Japan’s post-WWII revival as an advanced high-income economy was swiftly followed by the emergence of the ‘Four Asian Tigers’: South Korea, Taiwan, Hong Kong and Singapore. More recently, the steady rise of China has revolutionised the global economy.
The Asian financial crisis in the late 1990s led to substantial financial reforms; as a result, the region’s economies remained relatively stable during the global recession and Asia is now set to be the world’s fastest-growing consumer market. The Asian Development Bank further predicts that if the region’s successful economies can sustain their growth, Asia could contribute 50 per cent of the world’s GDP by 2050. This would reduce poverty throughout the region and give 3 billion Asians income levels equal to those of Europe today.
To maintain this momentum, Asia’s economies are continuing to implement structural reforms and plan for sustainable growth. Home to 60 per cent of the world’s population, the continent currently only contributes 27 per cent of the world’s GDP – and Asia’s economies and political systems are at vastly different levels. Accordingly, achieving socio-economic inclusion through channels such as infrastructure development, education and entrepreneurship is a priority for countries throughout Asia. The continent’s emerging economies are also actively working to avoid the ‘middle income trap’ where per-capita income levels stall after reaching a certain level.
Following the framework provided by regional associations such as the Association of Southeast Asian Nations (ASEAN), Asia’s economies are continuing to integrate and reduce barriers to international commerce. Such measures will enable greater stability, security and prosperity for Asia as well as the rest of the world.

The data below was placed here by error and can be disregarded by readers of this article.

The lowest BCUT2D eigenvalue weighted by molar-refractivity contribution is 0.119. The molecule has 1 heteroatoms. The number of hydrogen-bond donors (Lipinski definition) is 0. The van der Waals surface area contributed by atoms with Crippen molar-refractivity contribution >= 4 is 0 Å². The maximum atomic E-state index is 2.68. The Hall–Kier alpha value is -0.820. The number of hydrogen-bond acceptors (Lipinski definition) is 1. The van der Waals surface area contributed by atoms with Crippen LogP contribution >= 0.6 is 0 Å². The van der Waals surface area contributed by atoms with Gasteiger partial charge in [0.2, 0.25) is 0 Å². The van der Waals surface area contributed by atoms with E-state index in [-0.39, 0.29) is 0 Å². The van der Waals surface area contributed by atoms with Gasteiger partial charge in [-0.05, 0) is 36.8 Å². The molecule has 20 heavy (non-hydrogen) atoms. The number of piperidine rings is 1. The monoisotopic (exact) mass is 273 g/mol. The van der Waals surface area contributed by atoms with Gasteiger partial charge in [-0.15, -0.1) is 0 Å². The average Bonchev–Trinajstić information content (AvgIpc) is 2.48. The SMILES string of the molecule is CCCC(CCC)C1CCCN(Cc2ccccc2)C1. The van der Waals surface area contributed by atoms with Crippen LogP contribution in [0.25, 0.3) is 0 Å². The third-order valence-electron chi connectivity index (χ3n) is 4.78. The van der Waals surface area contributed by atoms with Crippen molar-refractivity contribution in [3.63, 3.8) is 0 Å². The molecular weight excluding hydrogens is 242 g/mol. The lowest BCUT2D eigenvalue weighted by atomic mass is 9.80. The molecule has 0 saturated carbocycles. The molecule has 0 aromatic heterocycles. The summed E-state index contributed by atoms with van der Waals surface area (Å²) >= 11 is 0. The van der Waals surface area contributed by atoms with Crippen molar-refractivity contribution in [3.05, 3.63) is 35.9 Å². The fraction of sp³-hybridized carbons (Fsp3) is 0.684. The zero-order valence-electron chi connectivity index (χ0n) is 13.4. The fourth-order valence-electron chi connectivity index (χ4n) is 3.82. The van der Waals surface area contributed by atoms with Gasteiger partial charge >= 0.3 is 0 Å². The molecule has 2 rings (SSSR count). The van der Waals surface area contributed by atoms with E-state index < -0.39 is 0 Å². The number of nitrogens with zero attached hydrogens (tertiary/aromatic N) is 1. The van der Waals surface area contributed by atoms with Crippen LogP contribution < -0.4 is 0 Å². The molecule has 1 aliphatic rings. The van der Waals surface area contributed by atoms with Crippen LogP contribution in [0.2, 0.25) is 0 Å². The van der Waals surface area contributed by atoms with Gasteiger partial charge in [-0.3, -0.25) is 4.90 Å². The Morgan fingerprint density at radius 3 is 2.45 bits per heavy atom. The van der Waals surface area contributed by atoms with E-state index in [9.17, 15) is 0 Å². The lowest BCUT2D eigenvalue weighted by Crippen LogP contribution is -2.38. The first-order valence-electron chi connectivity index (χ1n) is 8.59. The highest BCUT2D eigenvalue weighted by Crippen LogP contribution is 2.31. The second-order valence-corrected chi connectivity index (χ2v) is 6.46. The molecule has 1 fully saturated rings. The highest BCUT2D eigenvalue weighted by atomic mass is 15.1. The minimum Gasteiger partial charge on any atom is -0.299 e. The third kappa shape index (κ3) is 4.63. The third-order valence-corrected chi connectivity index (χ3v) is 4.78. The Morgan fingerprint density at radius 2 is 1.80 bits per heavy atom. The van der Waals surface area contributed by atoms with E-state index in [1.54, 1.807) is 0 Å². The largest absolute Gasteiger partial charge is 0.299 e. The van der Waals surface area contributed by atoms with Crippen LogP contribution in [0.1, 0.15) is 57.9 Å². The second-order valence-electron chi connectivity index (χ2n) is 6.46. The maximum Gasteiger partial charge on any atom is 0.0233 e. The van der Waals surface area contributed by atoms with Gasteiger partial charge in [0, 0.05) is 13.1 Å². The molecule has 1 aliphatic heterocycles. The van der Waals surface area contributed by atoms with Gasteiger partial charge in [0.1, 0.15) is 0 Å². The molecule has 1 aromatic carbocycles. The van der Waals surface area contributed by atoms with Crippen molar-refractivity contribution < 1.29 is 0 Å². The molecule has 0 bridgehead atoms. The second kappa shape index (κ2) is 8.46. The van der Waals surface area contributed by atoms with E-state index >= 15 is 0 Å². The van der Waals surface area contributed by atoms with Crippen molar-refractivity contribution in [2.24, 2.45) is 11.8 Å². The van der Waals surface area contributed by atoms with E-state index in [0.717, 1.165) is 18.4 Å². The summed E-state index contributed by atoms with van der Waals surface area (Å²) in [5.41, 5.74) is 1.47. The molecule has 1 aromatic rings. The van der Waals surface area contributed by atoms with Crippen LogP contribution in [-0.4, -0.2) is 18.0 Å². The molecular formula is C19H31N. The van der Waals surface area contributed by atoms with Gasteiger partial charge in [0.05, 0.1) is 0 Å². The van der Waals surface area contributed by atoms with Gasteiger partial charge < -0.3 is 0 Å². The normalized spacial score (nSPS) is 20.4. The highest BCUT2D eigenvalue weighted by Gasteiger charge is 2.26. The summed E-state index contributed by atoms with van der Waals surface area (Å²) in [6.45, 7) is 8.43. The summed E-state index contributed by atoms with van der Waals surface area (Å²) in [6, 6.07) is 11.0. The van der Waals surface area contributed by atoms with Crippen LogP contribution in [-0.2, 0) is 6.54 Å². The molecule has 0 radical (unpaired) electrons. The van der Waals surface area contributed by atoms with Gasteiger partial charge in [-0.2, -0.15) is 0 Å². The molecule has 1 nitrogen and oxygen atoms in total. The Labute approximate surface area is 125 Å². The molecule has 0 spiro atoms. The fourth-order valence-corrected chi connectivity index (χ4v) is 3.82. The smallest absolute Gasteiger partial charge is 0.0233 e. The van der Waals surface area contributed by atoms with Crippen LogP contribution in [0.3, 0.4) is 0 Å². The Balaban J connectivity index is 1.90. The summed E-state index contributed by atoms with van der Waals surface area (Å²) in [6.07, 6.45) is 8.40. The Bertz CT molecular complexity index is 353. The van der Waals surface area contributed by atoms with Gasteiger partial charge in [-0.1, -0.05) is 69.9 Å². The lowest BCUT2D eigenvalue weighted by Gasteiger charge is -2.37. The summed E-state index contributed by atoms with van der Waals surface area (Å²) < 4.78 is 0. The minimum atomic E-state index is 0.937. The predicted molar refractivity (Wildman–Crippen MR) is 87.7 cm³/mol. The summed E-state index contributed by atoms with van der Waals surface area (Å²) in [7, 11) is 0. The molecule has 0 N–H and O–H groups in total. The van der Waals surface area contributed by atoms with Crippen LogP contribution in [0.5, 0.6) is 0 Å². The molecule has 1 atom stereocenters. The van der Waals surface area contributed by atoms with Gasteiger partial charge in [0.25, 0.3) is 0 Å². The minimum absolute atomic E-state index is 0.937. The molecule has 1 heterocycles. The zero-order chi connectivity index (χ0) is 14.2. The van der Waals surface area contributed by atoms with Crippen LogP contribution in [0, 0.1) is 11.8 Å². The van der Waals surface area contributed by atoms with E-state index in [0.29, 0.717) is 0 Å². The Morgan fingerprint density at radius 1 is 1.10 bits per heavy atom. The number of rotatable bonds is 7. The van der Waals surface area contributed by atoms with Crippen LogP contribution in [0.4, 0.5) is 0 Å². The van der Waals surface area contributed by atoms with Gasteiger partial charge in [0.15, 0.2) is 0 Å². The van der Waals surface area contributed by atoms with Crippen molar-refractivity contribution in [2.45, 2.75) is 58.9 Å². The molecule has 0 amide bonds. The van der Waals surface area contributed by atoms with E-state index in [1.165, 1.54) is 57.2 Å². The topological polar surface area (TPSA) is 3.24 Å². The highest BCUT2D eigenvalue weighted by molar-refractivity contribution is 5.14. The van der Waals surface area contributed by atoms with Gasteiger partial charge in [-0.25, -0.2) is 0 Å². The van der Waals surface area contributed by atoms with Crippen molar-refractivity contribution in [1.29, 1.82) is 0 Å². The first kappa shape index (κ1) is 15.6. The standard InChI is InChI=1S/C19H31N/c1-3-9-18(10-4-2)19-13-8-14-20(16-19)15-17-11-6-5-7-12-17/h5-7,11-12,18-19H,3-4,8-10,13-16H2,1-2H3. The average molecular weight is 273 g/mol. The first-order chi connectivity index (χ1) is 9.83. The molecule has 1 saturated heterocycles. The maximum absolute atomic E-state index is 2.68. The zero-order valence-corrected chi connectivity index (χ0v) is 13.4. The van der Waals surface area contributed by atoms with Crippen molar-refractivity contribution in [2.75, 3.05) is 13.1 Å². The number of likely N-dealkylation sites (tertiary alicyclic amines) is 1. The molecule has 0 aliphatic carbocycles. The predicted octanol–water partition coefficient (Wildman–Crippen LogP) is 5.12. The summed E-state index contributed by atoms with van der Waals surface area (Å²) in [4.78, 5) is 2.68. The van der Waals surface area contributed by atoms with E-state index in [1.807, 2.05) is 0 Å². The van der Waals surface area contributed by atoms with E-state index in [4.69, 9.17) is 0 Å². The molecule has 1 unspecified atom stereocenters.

Ireland is actively driving trade with Asia: since 2002, the number of Irish companies with offices in Asia has grown from 100 to 360 and diplomatic and trade missions are underway to further promote bilateral economic relations.
Sources: Asian Development Bank, GOV.UK, Heritage Foundation, OECD, World Bank, World Economic Forum, Enterprise Ireland and Irish Exporters Association
DHL pioneered express services in Asia in the early 1970s and in 1980 became the first international express company to enter China. Today, DHL has a vast network in Asia with four key hubs: Hong Kong, Bangkok, Singapore and the DHL North Asia Hub in Shanghai.
The Shanghai location, which opened in 2012, is the biggest express hub in Asia. The facility incorporates sustainability solutions such as energy-efficient lighting and a solar-powered system to provide hot water.
DHL supports international businesses and Asia’s own fast-growing enterprises by continuously improving trade flows both within the continent and to the rest of the world. This includes links to emerging markets in the Middle East, Africa and Latin America. DHL offers time-definite morning delivery to major cities in North Asia and next-day delivery from Japan to the USA. Further routes are planned to directly connect Shanghai to DHL Express hubs and gateways in Europe.